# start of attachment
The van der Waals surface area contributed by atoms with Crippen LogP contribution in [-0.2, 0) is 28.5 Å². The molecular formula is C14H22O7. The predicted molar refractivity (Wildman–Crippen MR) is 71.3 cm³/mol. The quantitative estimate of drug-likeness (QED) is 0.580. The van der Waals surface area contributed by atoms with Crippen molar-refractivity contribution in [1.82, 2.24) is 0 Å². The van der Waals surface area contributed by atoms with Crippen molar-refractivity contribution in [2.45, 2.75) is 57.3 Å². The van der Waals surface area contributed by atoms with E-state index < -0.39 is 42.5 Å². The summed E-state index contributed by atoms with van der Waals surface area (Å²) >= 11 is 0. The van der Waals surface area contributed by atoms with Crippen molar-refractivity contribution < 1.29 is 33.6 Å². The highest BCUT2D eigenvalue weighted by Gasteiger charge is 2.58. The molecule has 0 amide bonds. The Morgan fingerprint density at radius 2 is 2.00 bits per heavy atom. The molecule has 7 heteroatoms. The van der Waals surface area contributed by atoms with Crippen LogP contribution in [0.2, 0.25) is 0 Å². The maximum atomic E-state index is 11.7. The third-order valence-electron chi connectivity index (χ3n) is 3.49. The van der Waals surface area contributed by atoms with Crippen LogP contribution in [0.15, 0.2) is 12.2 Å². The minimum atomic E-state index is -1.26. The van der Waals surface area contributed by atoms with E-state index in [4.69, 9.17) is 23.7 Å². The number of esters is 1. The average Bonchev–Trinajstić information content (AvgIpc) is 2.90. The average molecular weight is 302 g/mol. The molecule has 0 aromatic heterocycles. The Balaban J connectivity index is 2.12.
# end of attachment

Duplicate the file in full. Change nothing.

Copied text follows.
The van der Waals surface area contributed by atoms with Crippen LogP contribution in [-0.2, 0) is 28.5 Å². The molecular formula is C14H22O7. The predicted molar refractivity (Wildman–Crippen MR) is 71.3 cm³/mol. The quantitative estimate of drug-likeness (QED) is 0.580. The van der Waals surface area contributed by atoms with Crippen molar-refractivity contribution in [1.82, 2.24) is 0 Å². The van der Waals surface area contributed by atoms with Crippen molar-refractivity contribution in [2.45, 2.75) is 57.3 Å². The van der Waals surface area contributed by atoms with E-state index < -0.39 is 42.5 Å². The summed E-state index contributed by atoms with van der Waals surface area (Å²) >= 11 is 0. The van der Waals surface area contributed by atoms with Crippen molar-refractivity contribution < 1.29 is 33.6 Å². The highest BCUT2D eigenvalue weighted by Gasteiger charge is 2.58. The molecule has 0 amide bonds. The Morgan fingerprint density at radius 2 is 2.00 bits per heavy atom. The molecule has 7 heteroatoms. The van der Waals surface area contributed by atoms with Crippen LogP contribution in [0.2, 0.25) is 0 Å². The maximum atomic E-state index is 11.7. The third-order valence-electron chi connectivity index (χ3n) is 3.49. The van der Waals surface area contributed by atoms with Crippen LogP contribution in [0.15, 0.2) is 12.2 Å². The minimum atomic E-state index is -1.26. The van der Waals surface area contributed by atoms with E-state index in [4.69, 9.17) is 23.7 Å². The number of esters is 1. The average Bonchev–Trinajstić information content (AvgIpc) is 2.90. The average molecular weight is 302 g/mol. The molecule has 0 aromatic heterocycles. The Balaban J connectivity index is 2.12.